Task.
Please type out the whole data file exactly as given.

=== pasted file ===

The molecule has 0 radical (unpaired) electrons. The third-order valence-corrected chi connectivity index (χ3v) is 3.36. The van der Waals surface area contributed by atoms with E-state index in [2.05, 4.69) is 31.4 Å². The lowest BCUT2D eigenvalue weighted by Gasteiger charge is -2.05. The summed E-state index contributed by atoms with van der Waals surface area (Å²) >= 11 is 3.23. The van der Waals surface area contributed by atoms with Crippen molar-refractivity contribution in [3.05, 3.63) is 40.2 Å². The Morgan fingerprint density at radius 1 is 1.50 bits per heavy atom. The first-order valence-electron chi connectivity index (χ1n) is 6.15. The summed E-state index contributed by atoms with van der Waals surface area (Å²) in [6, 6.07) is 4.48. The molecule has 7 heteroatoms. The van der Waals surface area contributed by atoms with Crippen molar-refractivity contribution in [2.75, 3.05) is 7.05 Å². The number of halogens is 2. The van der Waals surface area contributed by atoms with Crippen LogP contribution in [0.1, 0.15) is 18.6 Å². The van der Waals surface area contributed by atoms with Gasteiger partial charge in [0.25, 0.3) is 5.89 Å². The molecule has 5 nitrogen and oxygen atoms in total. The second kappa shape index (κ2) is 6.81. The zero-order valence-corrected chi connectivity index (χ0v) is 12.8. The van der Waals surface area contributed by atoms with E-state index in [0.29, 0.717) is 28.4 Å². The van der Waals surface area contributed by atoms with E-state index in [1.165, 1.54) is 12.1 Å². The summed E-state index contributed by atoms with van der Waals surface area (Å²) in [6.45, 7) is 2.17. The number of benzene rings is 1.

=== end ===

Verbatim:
The molecule has 0 radical (unpaired) electrons. The third-order valence-corrected chi connectivity index (χ3v) is 3.36. The van der Waals surface area contributed by atoms with E-state index in [2.05, 4.69) is 31.4 Å². The lowest BCUT2D eigenvalue weighted by Gasteiger charge is -2.05. The summed E-state index contributed by atoms with van der Waals surface area (Å²) >= 11 is 3.23. The van der Waals surface area contributed by atoms with Crippen molar-refractivity contribution in [3.05, 3.63) is 40.2 Å². The Morgan fingerprint density at radius 1 is 1.50 bits per heavy atom. The first-order valence-electron chi connectivity index (χ1n) is 6.15. The summed E-state index contributed by atoms with van der Waals surface area (Å²) in [6, 6.07) is 4.48. The molecule has 7 heteroatoms. The van der Waals surface area contributed by atoms with Crippen molar-refractivity contribution in [2.75, 3.05) is 7.05 Å². The number of halogens is 2. The van der Waals surface area contributed by atoms with Crippen LogP contribution in [0.1, 0.15) is 18.6 Å². The van der Waals surface area contributed by atoms with Gasteiger partial charge in [0.25, 0.3) is 5.89 Å². The molecule has 5 nitrogen and oxygen atoms in total. The second kappa shape index (κ2) is 6.81. The zero-order valence-corrected chi connectivity index (χ0v) is 12.8. The van der Waals surface area contributed by atoms with E-state index in [0.29, 0.717) is 28.4 Å². The van der Waals surface area contributed by atoms with E-state index in [1.165, 1.54) is 12.1 Å². The summed E-state index contributed by atoms with van der Waals surface area (Å²) in [6.45, 7) is 2.17. The number of benzene rings is 1.